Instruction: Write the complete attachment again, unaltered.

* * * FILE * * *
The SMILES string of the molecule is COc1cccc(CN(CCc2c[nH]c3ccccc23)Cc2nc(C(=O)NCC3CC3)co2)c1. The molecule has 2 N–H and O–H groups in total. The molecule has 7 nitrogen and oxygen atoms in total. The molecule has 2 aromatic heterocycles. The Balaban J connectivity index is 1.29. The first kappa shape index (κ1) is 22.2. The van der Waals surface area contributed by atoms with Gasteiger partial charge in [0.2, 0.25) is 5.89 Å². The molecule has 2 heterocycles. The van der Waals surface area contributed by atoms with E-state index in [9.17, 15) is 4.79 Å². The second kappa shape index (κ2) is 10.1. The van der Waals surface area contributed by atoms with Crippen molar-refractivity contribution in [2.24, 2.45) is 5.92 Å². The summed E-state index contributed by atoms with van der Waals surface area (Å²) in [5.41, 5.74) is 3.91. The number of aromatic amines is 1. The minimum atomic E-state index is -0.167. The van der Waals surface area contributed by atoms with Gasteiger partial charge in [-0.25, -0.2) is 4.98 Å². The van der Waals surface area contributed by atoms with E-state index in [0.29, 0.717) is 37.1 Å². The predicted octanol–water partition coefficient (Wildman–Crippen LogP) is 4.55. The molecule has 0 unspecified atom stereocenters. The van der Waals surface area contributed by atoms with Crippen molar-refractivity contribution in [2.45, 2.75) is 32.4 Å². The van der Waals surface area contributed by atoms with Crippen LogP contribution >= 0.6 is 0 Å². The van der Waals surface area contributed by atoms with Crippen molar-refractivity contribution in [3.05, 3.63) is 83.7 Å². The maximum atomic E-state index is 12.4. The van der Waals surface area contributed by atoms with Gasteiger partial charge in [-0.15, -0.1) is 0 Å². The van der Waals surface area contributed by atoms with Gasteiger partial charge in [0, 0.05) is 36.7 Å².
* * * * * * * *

The SMILES string of the molecule is COc1cccc(CN(CCc2c[nH]c3ccccc23)Cc2nc(C(=O)NCC3CC3)co2)c1. The molecule has 2 N–H and O–H groups in total. The molecule has 7 nitrogen and oxygen atoms in total. The molecule has 2 aromatic heterocycles. The Balaban J connectivity index is 1.29. The first kappa shape index (κ1) is 22.2. The van der Waals surface area contributed by atoms with Gasteiger partial charge in [0.2, 0.25) is 5.89 Å². The molecule has 2 heterocycles. The van der Waals surface area contributed by atoms with E-state index in [9.17, 15) is 4.79 Å². The second kappa shape index (κ2) is 10.1. The van der Waals surface area contributed by atoms with Crippen molar-refractivity contribution in [2.24, 2.45) is 5.92 Å². The summed E-state index contributed by atoms with van der Waals surface area (Å²) in [5.41, 5.74) is 3.91. The number of aromatic amines is 1. The minimum atomic E-state index is -0.167. The van der Waals surface area contributed by atoms with Gasteiger partial charge in [-0.25, -0.2) is 4.98 Å². The van der Waals surface area contributed by atoms with E-state index in [0.29, 0.717) is 37.1 Å². The predicted octanol–water partition coefficient (Wildman–Crippen LogP) is 4.55. The molecule has 0 unspecified atom stereocenters. The van der Waals surface area contributed by atoms with Crippen molar-refractivity contribution in [2.45, 2.75) is 32.4 Å². The van der Waals surface area contributed by atoms with Crippen LogP contribution >= 0.6 is 0 Å². The van der Waals surface area contributed by atoms with Crippen molar-refractivity contribution in [3.05, 3.63) is 83.7 Å². The maximum atomic E-state index is 12.4. The van der Waals surface area contributed by atoms with Gasteiger partial charge in [-0.15, -0.1) is 0 Å². The van der Waals surface area contributed by atoms with Gasteiger partial charge in [0, 0.05) is 36.7 Å².